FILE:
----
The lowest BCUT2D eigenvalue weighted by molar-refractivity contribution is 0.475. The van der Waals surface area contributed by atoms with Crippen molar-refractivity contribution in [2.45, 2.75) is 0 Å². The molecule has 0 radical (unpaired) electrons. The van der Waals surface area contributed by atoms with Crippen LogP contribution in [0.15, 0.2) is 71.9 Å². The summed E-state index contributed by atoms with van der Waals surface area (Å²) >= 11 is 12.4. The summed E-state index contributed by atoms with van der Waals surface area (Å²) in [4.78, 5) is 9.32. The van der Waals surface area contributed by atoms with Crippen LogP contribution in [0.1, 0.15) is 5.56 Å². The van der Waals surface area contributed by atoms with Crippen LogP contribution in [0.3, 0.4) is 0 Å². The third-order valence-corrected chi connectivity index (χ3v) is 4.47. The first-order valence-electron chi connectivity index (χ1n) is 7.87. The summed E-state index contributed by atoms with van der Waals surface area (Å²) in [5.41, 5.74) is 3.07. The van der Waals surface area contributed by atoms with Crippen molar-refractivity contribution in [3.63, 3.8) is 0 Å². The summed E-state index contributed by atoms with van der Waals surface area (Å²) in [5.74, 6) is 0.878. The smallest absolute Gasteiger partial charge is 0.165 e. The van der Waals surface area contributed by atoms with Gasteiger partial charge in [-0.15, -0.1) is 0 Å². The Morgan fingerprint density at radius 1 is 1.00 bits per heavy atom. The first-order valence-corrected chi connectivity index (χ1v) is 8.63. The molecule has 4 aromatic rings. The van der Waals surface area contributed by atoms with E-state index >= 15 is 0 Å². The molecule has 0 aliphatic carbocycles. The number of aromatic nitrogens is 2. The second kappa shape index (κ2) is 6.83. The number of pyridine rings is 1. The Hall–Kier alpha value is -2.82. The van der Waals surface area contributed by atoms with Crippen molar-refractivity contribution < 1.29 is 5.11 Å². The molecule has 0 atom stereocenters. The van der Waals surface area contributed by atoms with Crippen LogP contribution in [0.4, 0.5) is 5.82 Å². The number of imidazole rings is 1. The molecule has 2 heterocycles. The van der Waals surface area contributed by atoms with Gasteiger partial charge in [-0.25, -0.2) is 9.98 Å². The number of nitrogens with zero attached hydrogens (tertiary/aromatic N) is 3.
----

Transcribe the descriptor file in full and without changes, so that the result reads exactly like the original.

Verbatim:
The lowest BCUT2D eigenvalue weighted by molar-refractivity contribution is 0.475. The van der Waals surface area contributed by atoms with Crippen molar-refractivity contribution in [2.45, 2.75) is 0 Å². The molecule has 0 radical (unpaired) electrons. The van der Waals surface area contributed by atoms with Crippen LogP contribution in [0.15, 0.2) is 71.9 Å². The summed E-state index contributed by atoms with van der Waals surface area (Å²) >= 11 is 12.4. The summed E-state index contributed by atoms with van der Waals surface area (Å²) in [4.78, 5) is 9.32. The van der Waals surface area contributed by atoms with Crippen LogP contribution in [0.1, 0.15) is 5.56 Å². The van der Waals surface area contributed by atoms with Crippen LogP contribution in [0.3, 0.4) is 0 Å². The third-order valence-corrected chi connectivity index (χ3v) is 4.47. The first-order valence-electron chi connectivity index (χ1n) is 7.87. The summed E-state index contributed by atoms with van der Waals surface area (Å²) in [5.41, 5.74) is 3.07. The van der Waals surface area contributed by atoms with Crippen molar-refractivity contribution in [3.63, 3.8) is 0 Å². The summed E-state index contributed by atoms with van der Waals surface area (Å²) in [5.74, 6) is 0.878. The smallest absolute Gasteiger partial charge is 0.165 e. The van der Waals surface area contributed by atoms with Gasteiger partial charge in [-0.15, -0.1) is 0 Å². The Morgan fingerprint density at radius 1 is 1.00 bits per heavy atom. The first-order valence-corrected chi connectivity index (χ1v) is 8.63. The molecule has 4 aromatic rings. The van der Waals surface area contributed by atoms with E-state index >= 15 is 0 Å². The molecule has 0 aliphatic carbocycles. The number of aromatic nitrogens is 2. The second kappa shape index (κ2) is 6.83. The number of pyridine rings is 1. The Hall–Kier alpha value is -2.82. The van der Waals surface area contributed by atoms with Crippen molar-refractivity contribution < 1.29 is 5.11 Å². The molecule has 0 atom stereocenters. The van der Waals surface area contributed by atoms with Crippen LogP contribution in [0.4, 0.5) is 5.82 Å². The number of imidazole rings is 1. The molecule has 2 heterocycles. The van der Waals surface area contributed by atoms with Gasteiger partial charge in [-0.25, -0.2) is 9.98 Å². The number of nitrogens with zero attached hydrogens (tertiary/aromatic N) is 3.